That said, his top speed in open space does match the impressive 4.41-second result he put up in the 40-yard dash.

Unfortunately, he wasn't always able to show it off in college as much as he could have. In this clip, you see two well-run post routes that end with him running away from the defense's deepest coverage defender — but two inaccurate passes negate two possible touchdowns.

The threat of his speed can be felt by defenders trying to stay on top of him in deep coverage. He presses them, keeps them on their heels, and then uses their momentum to create separation on comeback routes. Whether it's reacting to the quarterback's scramble or running a double move, Dotson consistently created space on these routes that gave his quarterback an easier throw towards the sideline.

On that first sideline opportunity, Dotson makes a noticeably-impressive catch — and the statistics back up the rep: in 2021, he dropped two of 137 targets — a rate of 2.2%, which was the second-lowest percentage of the 52 FBS wide receivers that saw 100 or more targets.

How he fits with the Chiefs

Penn State v Wisconsin Photo by Stacy Revere/Getty Images

If Dotson were to enter the fold in Kansas City, his play style would complement the receiving skillsets of the rest of the receiving corps immediately — including tight end Travis Kelce. He is an off-ball receiver — in the slot or on the perimeter — who can get open against secondary coverage at all levels of the field, and provide trustworthy hands for quarterback Patrick Mahomes to trust in tight windows or sideline throws.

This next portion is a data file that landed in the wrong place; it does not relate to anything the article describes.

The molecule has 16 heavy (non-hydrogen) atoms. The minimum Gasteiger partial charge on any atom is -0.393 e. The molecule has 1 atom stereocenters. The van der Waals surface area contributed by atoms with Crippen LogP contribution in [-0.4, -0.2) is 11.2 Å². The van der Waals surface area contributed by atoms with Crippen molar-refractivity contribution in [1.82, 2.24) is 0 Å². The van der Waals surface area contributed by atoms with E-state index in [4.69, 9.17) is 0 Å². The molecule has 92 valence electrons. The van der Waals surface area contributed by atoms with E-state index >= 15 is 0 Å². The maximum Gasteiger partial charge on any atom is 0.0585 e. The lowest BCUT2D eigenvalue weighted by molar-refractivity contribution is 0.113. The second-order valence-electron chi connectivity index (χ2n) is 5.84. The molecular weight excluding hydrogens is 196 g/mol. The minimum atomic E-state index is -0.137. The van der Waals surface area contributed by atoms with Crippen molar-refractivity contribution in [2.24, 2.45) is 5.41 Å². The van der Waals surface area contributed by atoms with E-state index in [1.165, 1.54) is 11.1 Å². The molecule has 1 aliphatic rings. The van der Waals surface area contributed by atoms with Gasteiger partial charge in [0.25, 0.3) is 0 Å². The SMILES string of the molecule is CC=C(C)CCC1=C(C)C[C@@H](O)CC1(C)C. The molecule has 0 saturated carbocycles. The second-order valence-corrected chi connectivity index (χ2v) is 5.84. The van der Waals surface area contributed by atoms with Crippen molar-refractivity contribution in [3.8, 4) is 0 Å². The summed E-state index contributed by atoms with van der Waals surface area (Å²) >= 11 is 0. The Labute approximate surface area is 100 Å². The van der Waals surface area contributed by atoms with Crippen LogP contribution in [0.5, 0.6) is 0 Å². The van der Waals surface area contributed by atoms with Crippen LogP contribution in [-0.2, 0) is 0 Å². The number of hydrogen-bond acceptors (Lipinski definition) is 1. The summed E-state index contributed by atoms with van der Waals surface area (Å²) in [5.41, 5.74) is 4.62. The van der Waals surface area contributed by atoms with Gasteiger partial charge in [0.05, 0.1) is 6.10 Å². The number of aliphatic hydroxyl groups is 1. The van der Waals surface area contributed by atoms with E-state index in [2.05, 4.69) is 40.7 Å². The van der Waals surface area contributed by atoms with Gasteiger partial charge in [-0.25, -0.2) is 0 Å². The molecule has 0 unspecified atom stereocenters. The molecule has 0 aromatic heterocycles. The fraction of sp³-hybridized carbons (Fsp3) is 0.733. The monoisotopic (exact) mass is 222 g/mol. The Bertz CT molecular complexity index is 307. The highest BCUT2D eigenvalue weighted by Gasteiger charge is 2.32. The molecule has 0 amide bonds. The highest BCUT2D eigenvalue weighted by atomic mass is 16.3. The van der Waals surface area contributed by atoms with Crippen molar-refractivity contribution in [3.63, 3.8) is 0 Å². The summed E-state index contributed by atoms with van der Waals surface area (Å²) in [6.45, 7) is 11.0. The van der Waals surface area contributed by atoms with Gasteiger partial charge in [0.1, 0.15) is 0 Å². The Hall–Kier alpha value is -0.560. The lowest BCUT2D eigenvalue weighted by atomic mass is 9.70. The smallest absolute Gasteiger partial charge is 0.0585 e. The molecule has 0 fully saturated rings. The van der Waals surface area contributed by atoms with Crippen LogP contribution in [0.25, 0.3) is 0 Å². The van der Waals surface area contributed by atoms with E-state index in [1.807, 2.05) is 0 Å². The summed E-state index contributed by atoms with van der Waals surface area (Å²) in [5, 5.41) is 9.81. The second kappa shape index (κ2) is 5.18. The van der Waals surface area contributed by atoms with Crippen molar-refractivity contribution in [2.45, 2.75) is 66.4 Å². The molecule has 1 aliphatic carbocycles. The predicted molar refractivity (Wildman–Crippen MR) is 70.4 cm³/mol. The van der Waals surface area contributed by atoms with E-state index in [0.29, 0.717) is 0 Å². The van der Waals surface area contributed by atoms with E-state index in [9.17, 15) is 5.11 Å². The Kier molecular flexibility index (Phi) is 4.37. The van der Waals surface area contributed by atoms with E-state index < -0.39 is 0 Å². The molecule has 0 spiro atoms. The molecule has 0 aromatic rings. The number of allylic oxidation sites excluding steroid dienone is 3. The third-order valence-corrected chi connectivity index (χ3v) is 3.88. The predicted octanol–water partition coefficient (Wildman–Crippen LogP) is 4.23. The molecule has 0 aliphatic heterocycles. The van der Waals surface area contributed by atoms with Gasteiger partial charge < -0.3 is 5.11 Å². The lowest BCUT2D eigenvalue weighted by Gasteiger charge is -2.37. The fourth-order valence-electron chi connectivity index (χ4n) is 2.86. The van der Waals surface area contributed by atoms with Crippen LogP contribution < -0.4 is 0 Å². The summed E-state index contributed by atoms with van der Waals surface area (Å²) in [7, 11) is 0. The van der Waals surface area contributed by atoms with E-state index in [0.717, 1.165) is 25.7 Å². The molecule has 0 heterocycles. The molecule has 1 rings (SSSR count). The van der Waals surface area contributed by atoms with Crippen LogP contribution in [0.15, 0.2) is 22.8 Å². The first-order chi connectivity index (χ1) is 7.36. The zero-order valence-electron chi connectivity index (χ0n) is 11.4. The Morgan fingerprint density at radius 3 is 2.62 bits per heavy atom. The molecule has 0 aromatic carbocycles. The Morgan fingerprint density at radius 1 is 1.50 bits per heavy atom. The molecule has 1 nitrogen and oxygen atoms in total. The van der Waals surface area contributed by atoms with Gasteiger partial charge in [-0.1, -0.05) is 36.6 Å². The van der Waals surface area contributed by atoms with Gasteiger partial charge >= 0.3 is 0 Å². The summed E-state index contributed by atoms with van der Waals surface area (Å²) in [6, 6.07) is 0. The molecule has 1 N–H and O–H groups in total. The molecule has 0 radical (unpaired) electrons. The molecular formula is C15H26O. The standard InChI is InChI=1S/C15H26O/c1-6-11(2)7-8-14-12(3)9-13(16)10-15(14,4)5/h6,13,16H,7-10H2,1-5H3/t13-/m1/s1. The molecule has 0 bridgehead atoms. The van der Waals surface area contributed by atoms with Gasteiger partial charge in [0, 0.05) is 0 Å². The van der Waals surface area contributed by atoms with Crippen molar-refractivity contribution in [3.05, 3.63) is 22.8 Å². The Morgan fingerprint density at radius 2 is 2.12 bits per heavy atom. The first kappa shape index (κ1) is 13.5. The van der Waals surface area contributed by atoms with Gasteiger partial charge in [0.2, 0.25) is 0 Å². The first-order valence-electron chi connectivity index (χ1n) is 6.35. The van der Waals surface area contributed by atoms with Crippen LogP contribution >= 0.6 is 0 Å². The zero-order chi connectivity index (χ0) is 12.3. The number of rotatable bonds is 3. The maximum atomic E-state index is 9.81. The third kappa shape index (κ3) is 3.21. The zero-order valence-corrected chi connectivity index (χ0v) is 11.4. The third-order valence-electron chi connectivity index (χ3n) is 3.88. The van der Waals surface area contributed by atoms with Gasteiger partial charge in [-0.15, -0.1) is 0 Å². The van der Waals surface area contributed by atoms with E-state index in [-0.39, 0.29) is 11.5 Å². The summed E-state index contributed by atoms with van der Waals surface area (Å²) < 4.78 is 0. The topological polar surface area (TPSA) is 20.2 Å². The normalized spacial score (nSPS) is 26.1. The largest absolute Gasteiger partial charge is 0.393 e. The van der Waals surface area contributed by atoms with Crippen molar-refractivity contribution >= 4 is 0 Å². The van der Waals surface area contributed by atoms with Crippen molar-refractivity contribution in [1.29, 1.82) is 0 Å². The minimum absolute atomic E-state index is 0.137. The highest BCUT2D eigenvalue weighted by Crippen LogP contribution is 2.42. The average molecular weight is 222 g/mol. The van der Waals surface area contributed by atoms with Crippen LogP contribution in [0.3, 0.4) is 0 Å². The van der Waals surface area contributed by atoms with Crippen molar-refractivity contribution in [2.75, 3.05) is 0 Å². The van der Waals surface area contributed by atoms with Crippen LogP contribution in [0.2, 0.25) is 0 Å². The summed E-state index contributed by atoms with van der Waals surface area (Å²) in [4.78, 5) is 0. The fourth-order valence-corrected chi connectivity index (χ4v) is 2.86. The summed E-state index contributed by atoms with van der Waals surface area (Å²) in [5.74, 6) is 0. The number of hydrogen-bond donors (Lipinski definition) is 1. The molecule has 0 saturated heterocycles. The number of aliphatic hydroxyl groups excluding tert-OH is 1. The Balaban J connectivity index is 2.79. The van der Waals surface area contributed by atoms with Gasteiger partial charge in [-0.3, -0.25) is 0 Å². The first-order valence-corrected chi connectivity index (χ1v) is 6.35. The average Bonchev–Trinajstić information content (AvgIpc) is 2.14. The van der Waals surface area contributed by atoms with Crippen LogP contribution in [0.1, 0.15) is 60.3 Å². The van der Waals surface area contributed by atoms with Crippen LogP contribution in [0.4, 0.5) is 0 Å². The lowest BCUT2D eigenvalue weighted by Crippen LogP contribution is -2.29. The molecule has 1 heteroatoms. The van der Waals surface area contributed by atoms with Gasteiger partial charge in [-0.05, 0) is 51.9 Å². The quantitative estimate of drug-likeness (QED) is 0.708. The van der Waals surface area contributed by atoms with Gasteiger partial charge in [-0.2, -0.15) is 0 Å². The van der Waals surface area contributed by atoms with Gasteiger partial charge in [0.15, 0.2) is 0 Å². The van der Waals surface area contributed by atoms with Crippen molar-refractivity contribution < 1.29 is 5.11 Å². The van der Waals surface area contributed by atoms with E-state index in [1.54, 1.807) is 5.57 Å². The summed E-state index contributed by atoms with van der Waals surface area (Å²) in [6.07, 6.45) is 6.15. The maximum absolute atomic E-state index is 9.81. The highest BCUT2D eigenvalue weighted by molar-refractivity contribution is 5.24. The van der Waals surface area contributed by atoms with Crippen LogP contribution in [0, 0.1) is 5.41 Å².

That said, Dotson shouldn't be penciled into a complementary role for his career — and one indicator that he could be more than that is his willingness to attack the ball in the air no matter the circumstance.

He has an incredible catch radius for his size, which, combined with his ability to separate, become a nearly impossible target to miss. When you factor in that he'd have the best quarterback in football throwing him the rock, Dotson could develop into a heavily-targeted receiver that racks up statistics like he did in 2021 at Penn State.

The bottom line

Dotson is one of the receivers projected to be drafted in the late stages of the first round; he may not even make it to pick 29 and 30. There are many teams from picks 20 to 28 that could use his services.

The 2022 Chiefs may need other positions more than a pass-catcher, but Dotson's presence would immediately raise the level of play they've had from the second or third wide receiver last season — which leads to a more diverse, unpredictable passing attack.

No matter what, I'm confident Dotson would be a worthy selection for the team's long-term vision. Players that know how to get open and consistently catch the ball will always be good to surround Patrick Mahomes with, and I believe Dotson will do both of those at the level of an NFL starter; his play reminds me of Emmanuel Sanders.